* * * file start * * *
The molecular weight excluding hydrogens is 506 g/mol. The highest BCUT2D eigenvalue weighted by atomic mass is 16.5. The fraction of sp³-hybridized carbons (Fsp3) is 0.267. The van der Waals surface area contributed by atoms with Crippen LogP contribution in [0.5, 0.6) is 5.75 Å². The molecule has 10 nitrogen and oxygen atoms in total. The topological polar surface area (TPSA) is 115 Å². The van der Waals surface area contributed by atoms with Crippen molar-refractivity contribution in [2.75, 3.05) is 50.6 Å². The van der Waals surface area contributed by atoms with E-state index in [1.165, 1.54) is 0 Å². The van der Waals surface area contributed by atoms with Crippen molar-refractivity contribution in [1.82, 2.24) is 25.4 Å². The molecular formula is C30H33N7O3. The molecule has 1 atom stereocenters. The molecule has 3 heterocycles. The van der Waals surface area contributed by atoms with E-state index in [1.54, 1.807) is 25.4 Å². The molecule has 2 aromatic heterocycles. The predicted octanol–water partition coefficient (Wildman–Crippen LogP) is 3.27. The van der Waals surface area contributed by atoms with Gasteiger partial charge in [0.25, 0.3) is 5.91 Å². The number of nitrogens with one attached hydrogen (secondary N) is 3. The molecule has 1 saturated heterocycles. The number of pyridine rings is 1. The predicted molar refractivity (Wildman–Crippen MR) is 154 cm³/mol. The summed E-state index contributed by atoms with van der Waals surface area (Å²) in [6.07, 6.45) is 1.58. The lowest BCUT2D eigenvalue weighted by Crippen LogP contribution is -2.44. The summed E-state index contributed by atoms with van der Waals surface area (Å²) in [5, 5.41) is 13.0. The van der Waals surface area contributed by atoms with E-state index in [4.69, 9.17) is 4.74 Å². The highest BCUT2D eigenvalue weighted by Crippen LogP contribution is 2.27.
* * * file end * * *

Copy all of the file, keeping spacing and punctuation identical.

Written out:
The molecular weight excluding hydrogens is 506 g/mol. The highest BCUT2D eigenvalue weighted by atomic mass is 16.5. The fraction of sp³-hybridized carbons (Fsp3) is 0.267. The van der Waals surface area contributed by atoms with Crippen LogP contribution in [0.5, 0.6) is 5.75 Å². The molecule has 10 nitrogen and oxygen atoms in total. The topological polar surface area (TPSA) is 115 Å². The van der Waals surface area contributed by atoms with Crippen molar-refractivity contribution in [2.75, 3.05) is 50.6 Å². The van der Waals surface area contributed by atoms with E-state index in [1.165, 1.54) is 0 Å². The van der Waals surface area contributed by atoms with Crippen molar-refractivity contribution in [1.82, 2.24) is 25.4 Å². The molecular formula is C30H33N7O3. The molecule has 1 atom stereocenters. The molecule has 3 heterocycles. The van der Waals surface area contributed by atoms with E-state index in [1.54, 1.807) is 25.4 Å². The molecule has 2 aromatic heterocycles. The predicted octanol–water partition coefficient (Wildman–Crippen LogP) is 3.27. The van der Waals surface area contributed by atoms with Gasteiger partial charge in [0.25, 0.3) is 5.91 Å². The number of nitrogens with one attached hydrogen (secondary N) is 3. The molecule has 1 saturated heterocycles. The number of pyridine rings is 1. The predicted molar refractivity (Wildman–Crippen MR) is 154 cm³/mol. The summed E-state index contributed by atoms with van der Waals surface area (Å²) in [6.07, 6.45) is 1.58. The lowest BCUT2D eigenvalue weighted by Crippen LogP contribution is -2.44. The summed E-state index contributed by atoms with van der Waals surface area (Å²) in [5, 5.41) is 13.0. The van der Waals surface area contributed by atoms with E-state index in [4.69, 9.17) is 4.74 Å². The highest BCUT2D eigenvalue weighted by Crippen LogP contribution is 2.27.